I visited my brother and his wife in Hawaii in 2011 and enjoyed several days of ideal weather, snorkeling, sailing, and eating. In Oahu, where I was staying, whale season is from December to early May, and my greatest, and only, goal for my time in Hawaii was to see whales. My brother booked us into a whale watching cruise on a catamaran, and we immediately began looking for whales to pursue for a close-up look.
A young boy, maybe 8 years old, almost immediately said he had seen a plume. Under intense questioning, he maintained that there were whales in the direction he had pointed out, and the captain dutifully turned the catamaran, and its 50 or so passengers, in that direction. As a half hour passed, and then an hour, I became increasingly annoyed. It had been obvious to me that in the child’s excited state, he had simply mistaken a whitecap in the somewhat choppy water for signs of whale passing.
As I grew more and more frustrated, making comments under my breath to my brother, I realized he seemed relaxed.
Of course, he would be, I thought. He had seen whales during his time on the island. He wasn’t working to a deadline enforced by a departing plane ticket. But as we sailed along, we took up position in the catamaran’s net, which was strung between the twin hulls, the wind became enjoyable, the rocking of the boat lulling, and the alcoholic drinks, of which there were plenty, increasingly appeasing.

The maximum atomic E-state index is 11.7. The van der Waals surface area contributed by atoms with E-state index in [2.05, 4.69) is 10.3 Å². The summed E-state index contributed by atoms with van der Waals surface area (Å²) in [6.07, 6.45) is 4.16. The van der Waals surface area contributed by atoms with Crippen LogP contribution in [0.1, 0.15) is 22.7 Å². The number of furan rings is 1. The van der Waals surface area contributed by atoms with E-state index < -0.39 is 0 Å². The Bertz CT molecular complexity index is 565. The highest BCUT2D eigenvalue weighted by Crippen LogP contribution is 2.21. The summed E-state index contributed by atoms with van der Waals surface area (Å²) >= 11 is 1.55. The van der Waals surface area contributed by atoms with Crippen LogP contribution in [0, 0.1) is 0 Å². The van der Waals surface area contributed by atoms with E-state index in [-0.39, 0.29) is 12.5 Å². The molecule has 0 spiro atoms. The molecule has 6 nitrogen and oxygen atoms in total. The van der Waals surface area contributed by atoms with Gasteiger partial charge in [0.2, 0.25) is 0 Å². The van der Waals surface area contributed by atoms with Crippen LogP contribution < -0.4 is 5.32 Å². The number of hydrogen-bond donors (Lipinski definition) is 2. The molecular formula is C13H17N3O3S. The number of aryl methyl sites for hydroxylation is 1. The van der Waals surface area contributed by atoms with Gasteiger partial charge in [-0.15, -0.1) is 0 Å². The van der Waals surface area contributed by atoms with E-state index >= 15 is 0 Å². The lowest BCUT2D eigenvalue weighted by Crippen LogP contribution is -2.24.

By the time we returned to dock, I had enjoyed the experience on the boat far more than the rest of our experience. Even with a brief moment when I had finally gotten to see a humpback’s fin, having followed directions at last from other tours which had spotted some.
I learned something on that three-hour tour (a three-hour tour...); I learned that I loved sailing on a catamaran more than almost anything else I had done before. And I learned that when we are distracted by something we think we want, we most often fail to enjoy what we have.
Searching for happiness is the difference between looking for whales and enjoying the ocean.
You may think there is something else that will make you more content, more complete than you are now. But you are, essentially, only the cells in your body, your mind, and your breath. What is around you at any moment can be seen as either “good” or as “not good enough.” As Hamlet said, only thinking makes it so.